Houston — Permian sees lowest rigs count since January 2018
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Most of weekly decline was oil rigs, down 16 to 767
Continued rig conservatism by E&P presenters at Barclays
The US oil and gas rig count fell 21 to 966 on the week, according to Enverus DrillingInfo data released Thursday, with Permian Basin rigs taking by far the biggest hit.
Permian rigs in the West Texas/New Mexico basin were down 15 in the past week, leaving 418. That is the lowest number since the first week of 2018.
Overall, most of the week's rig count decline was in oil-oriented rigs, which were down 16 to 767, Enverus said. Gas rigs dropped by 8 to 191, while there was a three-rig gain in rigs not classified as either oil or gas.
Of the other seven major named US basins, the Dry Marcellus, largely in Pennsylvania, was down by three to 26 rigs.
Two basins lost a rig each: The Denver-Julesburg Basin, mostly in Colorado, is now at 26 rigs, while the SCOOP-STACK play in Oklahoma is at 65.
But the Williston Basin in North Dakota and Montana, which encompasses the Bakken Shale, gained a rig for a total 59.
Four other basins remained the same week on week: the Eagle Ford Shale of South Texas stayed at 73, the Haynesville Shale of East Texas and northwest Louisiana remained at 52, the Wet Marcellus, also mostly in Pennsylvania, kept to 19 rigs and the Utica Shale, largely in Ohio, held steady with 16 rigs.
PERMIT APPROVALS DOWN BY 198 TO 790
Permit approvals this week were down by 198 compared to last week, for total US approvals of 790. Permitting was down in virtually all basins; the largest single move was in the DJ Basin, down 243 to zero this week.
In other basins, the Wet Marcellus was down 22 to 9, the Permian was down 21 to 106, the Eagle Ford was down 19 to 26, and the Williston was down 17 to 10. All other named basins were down by 11 or less, except in the Utica Shale, which recorded a five-permit gain for a total of 6.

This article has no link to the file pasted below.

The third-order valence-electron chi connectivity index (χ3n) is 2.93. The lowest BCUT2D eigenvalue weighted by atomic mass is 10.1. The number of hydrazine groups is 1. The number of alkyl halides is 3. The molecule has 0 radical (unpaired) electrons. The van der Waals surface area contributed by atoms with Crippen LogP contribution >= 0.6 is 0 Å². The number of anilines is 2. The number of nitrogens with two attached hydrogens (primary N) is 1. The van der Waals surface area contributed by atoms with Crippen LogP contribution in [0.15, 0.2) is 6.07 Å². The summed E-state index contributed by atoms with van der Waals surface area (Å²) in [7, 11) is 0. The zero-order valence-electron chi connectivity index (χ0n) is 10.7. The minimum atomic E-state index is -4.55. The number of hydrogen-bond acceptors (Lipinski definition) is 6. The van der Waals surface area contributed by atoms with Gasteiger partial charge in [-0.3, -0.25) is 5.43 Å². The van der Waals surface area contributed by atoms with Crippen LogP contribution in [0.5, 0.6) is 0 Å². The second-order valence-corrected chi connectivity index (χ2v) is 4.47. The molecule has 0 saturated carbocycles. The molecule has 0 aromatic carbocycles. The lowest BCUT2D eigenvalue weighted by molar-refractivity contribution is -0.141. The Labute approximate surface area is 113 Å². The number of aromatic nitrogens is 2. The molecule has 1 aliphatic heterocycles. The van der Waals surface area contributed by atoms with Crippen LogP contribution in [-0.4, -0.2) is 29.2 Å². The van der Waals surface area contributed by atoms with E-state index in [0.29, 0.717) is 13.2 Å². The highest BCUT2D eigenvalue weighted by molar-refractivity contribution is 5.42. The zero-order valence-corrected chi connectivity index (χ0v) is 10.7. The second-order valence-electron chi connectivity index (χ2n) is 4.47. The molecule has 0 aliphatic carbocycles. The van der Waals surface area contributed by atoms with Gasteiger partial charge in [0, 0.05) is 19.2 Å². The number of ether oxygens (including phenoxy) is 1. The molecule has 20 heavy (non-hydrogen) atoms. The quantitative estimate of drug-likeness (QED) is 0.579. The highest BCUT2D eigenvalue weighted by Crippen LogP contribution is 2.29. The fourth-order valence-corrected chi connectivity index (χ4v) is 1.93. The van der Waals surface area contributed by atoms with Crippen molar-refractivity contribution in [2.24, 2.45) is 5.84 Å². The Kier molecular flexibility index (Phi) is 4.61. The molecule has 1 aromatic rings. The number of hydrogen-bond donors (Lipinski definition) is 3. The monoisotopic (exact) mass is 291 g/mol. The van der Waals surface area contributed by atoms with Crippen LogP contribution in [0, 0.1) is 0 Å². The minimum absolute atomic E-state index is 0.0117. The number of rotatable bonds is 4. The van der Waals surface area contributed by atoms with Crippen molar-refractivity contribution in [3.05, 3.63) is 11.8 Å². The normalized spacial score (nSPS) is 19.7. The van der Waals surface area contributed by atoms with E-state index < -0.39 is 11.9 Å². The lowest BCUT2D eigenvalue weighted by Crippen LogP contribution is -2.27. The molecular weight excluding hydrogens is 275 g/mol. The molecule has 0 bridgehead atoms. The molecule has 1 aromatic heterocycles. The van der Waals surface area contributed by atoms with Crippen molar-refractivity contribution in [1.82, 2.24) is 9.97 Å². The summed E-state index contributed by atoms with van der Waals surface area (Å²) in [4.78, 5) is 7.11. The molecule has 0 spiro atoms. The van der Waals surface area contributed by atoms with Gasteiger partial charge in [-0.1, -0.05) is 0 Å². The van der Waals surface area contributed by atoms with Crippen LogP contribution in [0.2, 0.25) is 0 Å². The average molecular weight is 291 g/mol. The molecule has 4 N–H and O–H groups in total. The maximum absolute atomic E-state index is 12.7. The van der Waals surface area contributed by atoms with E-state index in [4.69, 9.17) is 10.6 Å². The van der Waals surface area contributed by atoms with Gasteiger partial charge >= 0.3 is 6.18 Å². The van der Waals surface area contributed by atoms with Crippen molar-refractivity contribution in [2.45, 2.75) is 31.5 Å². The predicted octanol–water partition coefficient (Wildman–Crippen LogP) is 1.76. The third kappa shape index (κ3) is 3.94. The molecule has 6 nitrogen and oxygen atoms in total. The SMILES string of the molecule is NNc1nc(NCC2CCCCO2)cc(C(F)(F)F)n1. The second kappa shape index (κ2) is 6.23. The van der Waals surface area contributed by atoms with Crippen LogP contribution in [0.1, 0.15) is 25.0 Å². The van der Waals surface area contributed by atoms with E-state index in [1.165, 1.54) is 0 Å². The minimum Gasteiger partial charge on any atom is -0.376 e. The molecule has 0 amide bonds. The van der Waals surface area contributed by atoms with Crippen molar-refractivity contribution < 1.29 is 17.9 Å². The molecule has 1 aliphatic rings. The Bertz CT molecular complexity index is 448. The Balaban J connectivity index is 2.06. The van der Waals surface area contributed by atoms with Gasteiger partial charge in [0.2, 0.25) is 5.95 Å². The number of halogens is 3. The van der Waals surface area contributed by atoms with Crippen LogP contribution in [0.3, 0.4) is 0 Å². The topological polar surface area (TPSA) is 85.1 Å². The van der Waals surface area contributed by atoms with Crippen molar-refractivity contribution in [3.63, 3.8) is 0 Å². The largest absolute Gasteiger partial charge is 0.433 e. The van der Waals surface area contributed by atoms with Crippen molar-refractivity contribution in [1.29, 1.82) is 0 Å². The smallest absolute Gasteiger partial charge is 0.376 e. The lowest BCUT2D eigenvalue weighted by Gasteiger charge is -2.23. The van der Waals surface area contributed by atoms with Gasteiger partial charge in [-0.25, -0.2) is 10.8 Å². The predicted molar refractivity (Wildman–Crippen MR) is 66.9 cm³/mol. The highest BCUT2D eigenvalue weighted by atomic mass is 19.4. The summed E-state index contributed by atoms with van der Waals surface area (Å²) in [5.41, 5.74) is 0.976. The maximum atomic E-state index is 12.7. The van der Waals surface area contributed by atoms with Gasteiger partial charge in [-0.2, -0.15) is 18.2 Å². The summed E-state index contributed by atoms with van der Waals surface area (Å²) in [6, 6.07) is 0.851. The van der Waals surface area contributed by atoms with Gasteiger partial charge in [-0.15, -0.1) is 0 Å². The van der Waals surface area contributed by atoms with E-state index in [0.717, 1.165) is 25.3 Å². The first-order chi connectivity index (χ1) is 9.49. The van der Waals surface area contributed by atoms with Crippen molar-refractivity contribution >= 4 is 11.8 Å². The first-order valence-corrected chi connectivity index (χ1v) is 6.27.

This week, a key analyst conference provided more evidence that E&P operators are continuing their disciplined approach to upstream activity for the rest of the year.
Upstream presenters at the Barclays CEO-Energy Power Conference in New York said they were sticking to capital budgets stated earlier in 2019, and gave figures showing return on capital employed, excess cash flow generated and other metrics to demonstrate they were living well within their means.
For example, Permian producer Pioneer Natural Resources is running an average 21 to 23 rigs this year in that play, and company CEO Scott Sheffield said Pioneer wants to build cash on its balance sheet long-term "so we can drill through the cycles" and not fluctuate wildly in rig counts.
Pioneer's 10-year plan calls for adding two to three rigs per year, but the company will not add more in response to any oil price run-up should that occur. If prices drop and stay there, the company may reevaluate so as not to harm its balance sheet, Sheffield said. But if WTI prices should rise to $70/b, Pioneer will "not add a single rig."
DOING MORE WITH EXISTING RIGS
As far as possible, companies said they continue to find ways to do more with the equipment they already have in the field.
Jeff Gustavson, vice president of Chevron's North American E&P Midcontinent Business Unit, said the major is running 20 Permian Basin rigs, and has planned to stay there for awhile. On Wednesday, Gustavson said that even if oil prices should rise, "what we're really focused on right now is making those 20 rigs ... operate as if they're 24 rigs or 28 rigs."
E&P companies have also learned to eke efficiencies from existing rigs. Brad Holly, CEO of Bakken Shale producer Whiting Petroleum, said last year some operators in that play had "kind of stagnated" in their ability to drill a 20,000 foot well -10,000 feet vertically and 10,000 feet horizontally - in 10 days.
But Holly wanted to break the mold, and did so. In Q2 the company saw its four Bakken rigs average 7.3 days of drilling per well. Also, in 2018 it averaged about six stages, or intervals along a horizontal well leg, per day which was nearly double its previously typical stage count in some cases.
To achieve that, Holly claimed Whiting "partners" or works differently with service contractors "to optimize and be willing to try new things."
That means "we've been able to almost double the amount of stages that we get in any given day," he said. "This essentially cuts the [well] completion time in half and significantly saves on cost."
Whiting's four Bakken rigs are all in the top 10 Williston Basin rigs for footage drilled per day, which "certainly gives Whiting a competitive advantage," he added.
-- Starr Spencer, email@example.com
-- Edited by Gary Gentile, firstname.lastname@example.org